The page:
Friday, September 26, 2008

Big Darby on Google Earth

One of my favorite ways to study Darby is using the software Google Earth.

Google Earth is like flying in a spaceship. You start out viewing the earth from space, and then you can swoop down to view any place on the planet from a bird's eye view--usually to a height of a few hundred feet, depending on the resolution of the satellite photos the software taps for any given spot.

At right is a photo of the confluence of Big Darby and Little Darby at Georgesville in western Franklin County. It shows a rural mosaic of land uses, from the small town of Georgesville to woods and fields surrounding the creeks. Most of the land in view is part of Battelle-Darby Metro Park.

I can use the software to zoom in on any area of the watershed I want to see. This has allowed me to scout out promising areas to explore. It also gives me a great view of development as it spreads throughtout the area.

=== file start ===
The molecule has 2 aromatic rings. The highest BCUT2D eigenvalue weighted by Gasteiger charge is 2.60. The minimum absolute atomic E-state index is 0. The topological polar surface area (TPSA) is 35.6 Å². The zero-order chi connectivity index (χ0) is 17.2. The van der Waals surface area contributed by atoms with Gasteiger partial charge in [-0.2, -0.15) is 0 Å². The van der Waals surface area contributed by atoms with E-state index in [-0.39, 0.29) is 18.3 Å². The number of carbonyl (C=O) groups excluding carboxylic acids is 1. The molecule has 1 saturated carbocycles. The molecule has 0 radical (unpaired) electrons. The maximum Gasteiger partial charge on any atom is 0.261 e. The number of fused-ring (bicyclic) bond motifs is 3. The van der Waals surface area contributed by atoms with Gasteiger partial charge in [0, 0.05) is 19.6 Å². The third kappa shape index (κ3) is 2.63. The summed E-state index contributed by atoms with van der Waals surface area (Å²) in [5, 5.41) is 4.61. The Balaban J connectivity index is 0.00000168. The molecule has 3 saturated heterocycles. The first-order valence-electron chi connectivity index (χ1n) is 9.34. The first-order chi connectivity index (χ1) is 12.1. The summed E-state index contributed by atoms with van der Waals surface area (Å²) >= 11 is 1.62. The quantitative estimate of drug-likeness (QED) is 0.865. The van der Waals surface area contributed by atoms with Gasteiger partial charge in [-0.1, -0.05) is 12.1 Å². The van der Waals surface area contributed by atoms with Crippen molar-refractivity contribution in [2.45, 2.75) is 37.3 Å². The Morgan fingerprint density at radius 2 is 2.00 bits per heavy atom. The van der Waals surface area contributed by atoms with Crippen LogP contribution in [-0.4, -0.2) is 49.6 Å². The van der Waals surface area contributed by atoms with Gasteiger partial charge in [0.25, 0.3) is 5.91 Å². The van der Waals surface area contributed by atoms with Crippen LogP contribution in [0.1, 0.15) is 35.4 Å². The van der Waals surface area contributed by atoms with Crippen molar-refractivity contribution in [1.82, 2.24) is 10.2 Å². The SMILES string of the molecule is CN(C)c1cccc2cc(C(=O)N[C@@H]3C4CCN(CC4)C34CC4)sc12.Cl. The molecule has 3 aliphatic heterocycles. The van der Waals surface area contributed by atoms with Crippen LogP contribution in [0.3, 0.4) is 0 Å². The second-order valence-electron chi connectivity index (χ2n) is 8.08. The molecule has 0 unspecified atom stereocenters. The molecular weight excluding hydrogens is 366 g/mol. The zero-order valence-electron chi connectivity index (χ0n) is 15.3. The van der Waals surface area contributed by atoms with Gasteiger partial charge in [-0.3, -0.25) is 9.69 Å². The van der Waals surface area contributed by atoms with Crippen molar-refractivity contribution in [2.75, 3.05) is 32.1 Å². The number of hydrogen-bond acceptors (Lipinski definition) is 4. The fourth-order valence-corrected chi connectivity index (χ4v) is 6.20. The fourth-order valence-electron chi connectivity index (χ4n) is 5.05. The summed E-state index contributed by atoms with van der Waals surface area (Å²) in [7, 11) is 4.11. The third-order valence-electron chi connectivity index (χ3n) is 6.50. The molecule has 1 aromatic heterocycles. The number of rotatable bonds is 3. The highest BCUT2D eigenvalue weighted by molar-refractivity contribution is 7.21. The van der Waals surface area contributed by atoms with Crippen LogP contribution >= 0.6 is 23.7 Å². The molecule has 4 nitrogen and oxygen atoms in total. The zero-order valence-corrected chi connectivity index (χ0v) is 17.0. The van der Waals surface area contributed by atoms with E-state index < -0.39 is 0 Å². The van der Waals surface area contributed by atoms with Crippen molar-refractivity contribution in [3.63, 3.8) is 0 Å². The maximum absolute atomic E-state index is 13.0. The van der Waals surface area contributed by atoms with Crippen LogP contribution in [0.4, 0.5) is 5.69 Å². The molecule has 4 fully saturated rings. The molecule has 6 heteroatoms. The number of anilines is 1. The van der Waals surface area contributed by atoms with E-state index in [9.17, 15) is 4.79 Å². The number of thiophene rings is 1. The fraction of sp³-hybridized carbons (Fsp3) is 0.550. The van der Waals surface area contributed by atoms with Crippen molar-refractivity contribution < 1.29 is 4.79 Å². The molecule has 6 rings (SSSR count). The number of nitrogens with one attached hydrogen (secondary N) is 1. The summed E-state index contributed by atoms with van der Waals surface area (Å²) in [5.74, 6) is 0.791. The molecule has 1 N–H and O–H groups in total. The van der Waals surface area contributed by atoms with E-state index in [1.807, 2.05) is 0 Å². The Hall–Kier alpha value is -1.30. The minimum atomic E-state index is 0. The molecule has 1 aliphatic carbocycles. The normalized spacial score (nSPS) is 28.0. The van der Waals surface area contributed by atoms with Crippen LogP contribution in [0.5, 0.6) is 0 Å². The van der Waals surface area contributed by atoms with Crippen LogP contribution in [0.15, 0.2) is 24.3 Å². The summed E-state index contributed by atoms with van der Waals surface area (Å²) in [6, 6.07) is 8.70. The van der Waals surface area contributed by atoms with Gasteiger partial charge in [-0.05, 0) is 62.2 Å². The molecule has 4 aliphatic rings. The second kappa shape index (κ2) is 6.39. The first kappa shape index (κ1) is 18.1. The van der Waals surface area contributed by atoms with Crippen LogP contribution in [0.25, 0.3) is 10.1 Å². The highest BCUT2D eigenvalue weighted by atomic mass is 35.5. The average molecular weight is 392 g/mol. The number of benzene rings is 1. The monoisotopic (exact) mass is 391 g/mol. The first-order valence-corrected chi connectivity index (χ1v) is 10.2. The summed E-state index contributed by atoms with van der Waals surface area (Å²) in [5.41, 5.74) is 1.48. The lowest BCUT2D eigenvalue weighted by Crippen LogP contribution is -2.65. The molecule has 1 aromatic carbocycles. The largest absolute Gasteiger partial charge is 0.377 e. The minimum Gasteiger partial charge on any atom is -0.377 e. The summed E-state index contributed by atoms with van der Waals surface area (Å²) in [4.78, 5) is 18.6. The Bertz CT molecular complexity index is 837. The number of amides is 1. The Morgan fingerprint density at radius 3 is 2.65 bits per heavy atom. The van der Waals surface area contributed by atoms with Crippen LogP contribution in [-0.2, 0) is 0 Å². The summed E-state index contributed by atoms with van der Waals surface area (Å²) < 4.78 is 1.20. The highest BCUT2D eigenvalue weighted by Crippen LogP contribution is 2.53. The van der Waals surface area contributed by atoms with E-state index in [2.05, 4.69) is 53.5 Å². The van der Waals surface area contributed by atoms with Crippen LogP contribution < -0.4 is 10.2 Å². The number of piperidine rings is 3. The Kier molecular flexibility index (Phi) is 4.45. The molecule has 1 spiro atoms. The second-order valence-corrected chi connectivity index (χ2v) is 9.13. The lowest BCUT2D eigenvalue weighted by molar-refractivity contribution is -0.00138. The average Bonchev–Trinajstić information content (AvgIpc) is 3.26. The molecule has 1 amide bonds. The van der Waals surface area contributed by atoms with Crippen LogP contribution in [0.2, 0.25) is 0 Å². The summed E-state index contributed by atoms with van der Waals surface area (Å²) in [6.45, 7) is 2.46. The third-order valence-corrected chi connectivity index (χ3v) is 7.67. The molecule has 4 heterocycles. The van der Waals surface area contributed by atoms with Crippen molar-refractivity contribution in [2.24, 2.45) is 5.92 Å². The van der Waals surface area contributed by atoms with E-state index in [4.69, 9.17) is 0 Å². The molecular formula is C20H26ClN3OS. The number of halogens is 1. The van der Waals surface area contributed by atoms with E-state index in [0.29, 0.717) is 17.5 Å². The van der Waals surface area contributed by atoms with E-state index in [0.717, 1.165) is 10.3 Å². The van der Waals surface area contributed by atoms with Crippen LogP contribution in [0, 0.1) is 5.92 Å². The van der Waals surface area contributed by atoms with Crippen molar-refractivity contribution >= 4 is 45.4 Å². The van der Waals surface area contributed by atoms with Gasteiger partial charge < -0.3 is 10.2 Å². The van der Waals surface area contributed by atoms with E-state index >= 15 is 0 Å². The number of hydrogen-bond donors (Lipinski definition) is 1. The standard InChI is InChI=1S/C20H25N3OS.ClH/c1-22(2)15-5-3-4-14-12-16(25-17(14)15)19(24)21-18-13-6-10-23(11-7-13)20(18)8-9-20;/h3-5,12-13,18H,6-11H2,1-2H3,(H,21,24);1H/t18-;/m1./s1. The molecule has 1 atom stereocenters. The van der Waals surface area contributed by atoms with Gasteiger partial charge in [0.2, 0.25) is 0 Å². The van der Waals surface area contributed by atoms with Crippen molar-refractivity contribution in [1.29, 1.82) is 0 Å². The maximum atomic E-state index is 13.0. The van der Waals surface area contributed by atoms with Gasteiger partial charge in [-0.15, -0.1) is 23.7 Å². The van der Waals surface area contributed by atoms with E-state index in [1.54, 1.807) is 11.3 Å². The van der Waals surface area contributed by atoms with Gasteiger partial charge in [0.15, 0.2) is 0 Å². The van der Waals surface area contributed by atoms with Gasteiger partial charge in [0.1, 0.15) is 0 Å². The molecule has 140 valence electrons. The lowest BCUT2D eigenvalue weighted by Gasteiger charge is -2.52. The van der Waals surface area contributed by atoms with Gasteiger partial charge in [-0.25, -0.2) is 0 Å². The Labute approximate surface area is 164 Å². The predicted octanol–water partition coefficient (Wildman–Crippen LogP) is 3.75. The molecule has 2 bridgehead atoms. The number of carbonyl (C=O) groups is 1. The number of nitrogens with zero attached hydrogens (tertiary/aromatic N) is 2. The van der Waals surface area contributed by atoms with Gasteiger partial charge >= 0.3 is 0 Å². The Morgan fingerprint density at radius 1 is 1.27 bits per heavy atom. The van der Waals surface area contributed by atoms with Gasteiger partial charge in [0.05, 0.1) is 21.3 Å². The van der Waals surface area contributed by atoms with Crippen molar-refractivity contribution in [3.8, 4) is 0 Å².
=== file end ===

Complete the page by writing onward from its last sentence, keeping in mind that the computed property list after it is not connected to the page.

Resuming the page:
To sign up, just go to the Google home page and search "Google Earth." The first hit is where you sign up. This software free!

Friday, September 12, 2008

Where is Darby?

Here's a map showing the location of the Big Darby Creek watershed, in case you don't know where it is. As you can see, it is just to the west of the Columbus metropolitan area.
It's proximity to a large urban center is surprising to many, as human development almost always destroys the streams around it. In fact, Darby is the only National Scenic River that flows partly through an urban area. Fortunately, Darby is just far enough away--at least to date--that it has escaped major impacts from Columbus and its suburbs.
However, development has been creeping westward for years, and biologists believe Darby is at its tipping point. So does the national river organization American Rivers, which named Darby one of the Ten Most Endangered Rivers in 2004.
Since then, the communities in Franklin County (the county with Columbus and suburbs such as Hilliard) have agreed to an historic plan to limit development in the watershed and purchase large tracts of open space in the most sensitive areas on Darby and its tributaries. If it can be achieved, the Darby Accord will serve as a model for other communities trying to balance development with healthy streams.
This plan, the Darby Accord, can be found at this website: